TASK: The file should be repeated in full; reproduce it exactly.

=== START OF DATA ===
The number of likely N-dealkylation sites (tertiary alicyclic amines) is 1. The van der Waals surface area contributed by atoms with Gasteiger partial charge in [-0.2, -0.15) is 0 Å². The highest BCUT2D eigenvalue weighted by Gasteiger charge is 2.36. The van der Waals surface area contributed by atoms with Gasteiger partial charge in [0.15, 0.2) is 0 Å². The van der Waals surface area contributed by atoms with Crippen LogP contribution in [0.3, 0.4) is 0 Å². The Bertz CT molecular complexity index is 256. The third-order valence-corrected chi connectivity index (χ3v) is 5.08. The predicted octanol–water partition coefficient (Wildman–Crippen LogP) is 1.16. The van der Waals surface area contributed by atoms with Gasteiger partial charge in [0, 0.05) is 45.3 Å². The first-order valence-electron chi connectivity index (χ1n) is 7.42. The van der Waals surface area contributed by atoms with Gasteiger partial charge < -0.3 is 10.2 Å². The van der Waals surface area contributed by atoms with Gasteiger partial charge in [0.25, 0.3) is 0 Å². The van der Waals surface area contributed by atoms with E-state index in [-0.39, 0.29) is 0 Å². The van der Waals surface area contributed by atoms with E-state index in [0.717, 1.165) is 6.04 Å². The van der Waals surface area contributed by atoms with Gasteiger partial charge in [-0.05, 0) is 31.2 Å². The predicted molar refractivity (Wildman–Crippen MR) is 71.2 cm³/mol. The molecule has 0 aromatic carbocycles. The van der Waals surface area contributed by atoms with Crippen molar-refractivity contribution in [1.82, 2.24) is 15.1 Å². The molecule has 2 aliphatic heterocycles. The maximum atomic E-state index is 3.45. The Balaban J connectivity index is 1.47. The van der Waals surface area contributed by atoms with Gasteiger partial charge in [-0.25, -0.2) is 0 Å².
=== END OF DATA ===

The number of likely N-dealkylation sites (tertiary alicyclic amines) is 1. The van der Waals surface area contributed by atoms with Gasteiger partial charge in [-0.2, -0.15) is 0 Å². The highest BCUT2D eigenvalue weighted by Gasteiger charge is 2.36. The van der Waals surface area contributed by atoms with Gasteiger partial charge in [0.15, 0.2) is 0 Å². The van der Waals surface area contributed by atoms with Crippen LogP contribution in [0.3, 0.4) is 0 Å². The Bertz CT molecular complexity index is 256. The third-order valence-corrected chi connectivity index (χ3v) is 5.08. The predicted octanol–water partition coefficient (Wildman–Crippen LogP) is 1.16. The van der Waals surface area contributed by atoms with Gasteiger partial charge in [0, 0.05) is 45.3 Å². The first-order valence-electron chi connectivity index (χ1n) is 7.42. The van der Waals surface area contributed by atoms with Gasteiger partial charge < -0.3 is 10.2 Å². The van der Waals surface area contributed by atoms with Gasteiger partial charge in [0.25, 0.3) is 0 Å². The van der Waals surface area contributed by atoms with E-state index in [-0.39, 0.29) is 0 Å². The van der Waals surface area contributed by atoms with E-state index in [0.717, 1.165) is 6.04 Å². The van der Waals surface area contributed by atoms with Gasteiger partial charge in [-0.05, 0) is 31.2 Å². The predicted molar refractivity (Wildman–Crippen MR) is 71.2 cm³/mol. The molecule has 0 aromatic carbocycles. The van der Waals surface area contributed by atoms with Crippen molar-refractivity contribution in [1.82, 2.24) is 15.1 Å². The molecule has 2 aliphatic heterocycles. The maximum atomic E-state index is 3.45. The Balaban J connectivity index is 1.47. The van der Waals surface area contributed by atoms with Gasteiger partial charge in [-0.25, -0.2) is 0 Å².